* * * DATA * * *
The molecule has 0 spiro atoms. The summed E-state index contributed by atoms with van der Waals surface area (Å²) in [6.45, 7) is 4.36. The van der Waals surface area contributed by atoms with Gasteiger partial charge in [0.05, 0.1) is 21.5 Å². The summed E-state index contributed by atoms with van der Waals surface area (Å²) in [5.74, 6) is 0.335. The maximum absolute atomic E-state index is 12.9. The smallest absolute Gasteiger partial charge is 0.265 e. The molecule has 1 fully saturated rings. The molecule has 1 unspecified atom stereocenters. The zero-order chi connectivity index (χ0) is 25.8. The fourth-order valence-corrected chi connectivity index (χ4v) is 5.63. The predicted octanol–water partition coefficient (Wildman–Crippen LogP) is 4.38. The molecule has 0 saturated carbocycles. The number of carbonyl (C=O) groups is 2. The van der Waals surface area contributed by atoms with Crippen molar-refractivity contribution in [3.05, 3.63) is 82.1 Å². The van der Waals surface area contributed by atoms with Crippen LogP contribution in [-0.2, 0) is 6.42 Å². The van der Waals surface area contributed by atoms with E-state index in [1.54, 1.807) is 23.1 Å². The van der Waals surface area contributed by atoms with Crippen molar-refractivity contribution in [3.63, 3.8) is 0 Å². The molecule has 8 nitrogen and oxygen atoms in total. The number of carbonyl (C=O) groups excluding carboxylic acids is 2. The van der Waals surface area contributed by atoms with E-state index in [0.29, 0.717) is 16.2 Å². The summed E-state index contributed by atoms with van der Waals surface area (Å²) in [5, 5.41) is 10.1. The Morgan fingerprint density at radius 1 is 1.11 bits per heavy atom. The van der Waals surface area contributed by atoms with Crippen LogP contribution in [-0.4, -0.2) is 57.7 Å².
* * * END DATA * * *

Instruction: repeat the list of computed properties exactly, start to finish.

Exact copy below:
The molecule has 0 spiro atoms. The summed E-state index contributed by atoms with van der Waals surface area (Å²) in [6.45, 7) is 4.36. The van der Waals surface area contributed by atoms with Gasteiger partial charge in [0.05, 0.1) is 21.5 Å². The summed E-state index contributed by atoms with van der Waals surface area (Å²) in [5.74, 6) is 0.335. The maximum absolute atomic E-state index is 12.9. The smallest absolute Gasteiger partial charge is 0.265 e. The molecule has 1 fully saturated rings. The molecule has 1 unspecified atom stereocenters. The zero-order chi connectivity index (χ0) is 25.8. The fourth-order valence-corrected chi connectivity index (χ4v) is 5.63. The predicted octanol–water partition coefficient (Wildman–Crippen LogP) is 4.38. The molecule has 0 saturated carbocycles. The number of carbonyl (C=O) groups is 2. The van der Waals surface area contributed by atoms with Crippen molar-refractivity contribution in [3.05, 3.63) is 82.1 Å². The van der Waals surface area contributed by atoms with Crippen LogP contribution in [-0.2, 0) is 6.42 Å². The van der Waals surface area contributed by atoms with E-state index in [1.54, 1.807) is 23.1 Å². The van der Waals surface area contributed by atoms with Crippen molar-refractivity contribution in [3.63, 3.8) is 0 Å². The molecule has 8 nitrogen and oxygen atoms in total. The number of carbonyl (C=O) groups excluding carboxylic acids is 2. The van der Waals surface area contributed by atoms with E-state index in [0.29, 0.717) is 16.2 Å². The summed E-state index contributed by atoms with van der Waals surface area (Å²) in [5, 5.41) is 10.1. The Morgan fingerprint density at radius 1 is 1.11 bits per heavy atom. The van der Waals surface area contributed by atoms with Crippen LogP contribution in [-0.4, -0.2) is 57.7 Å².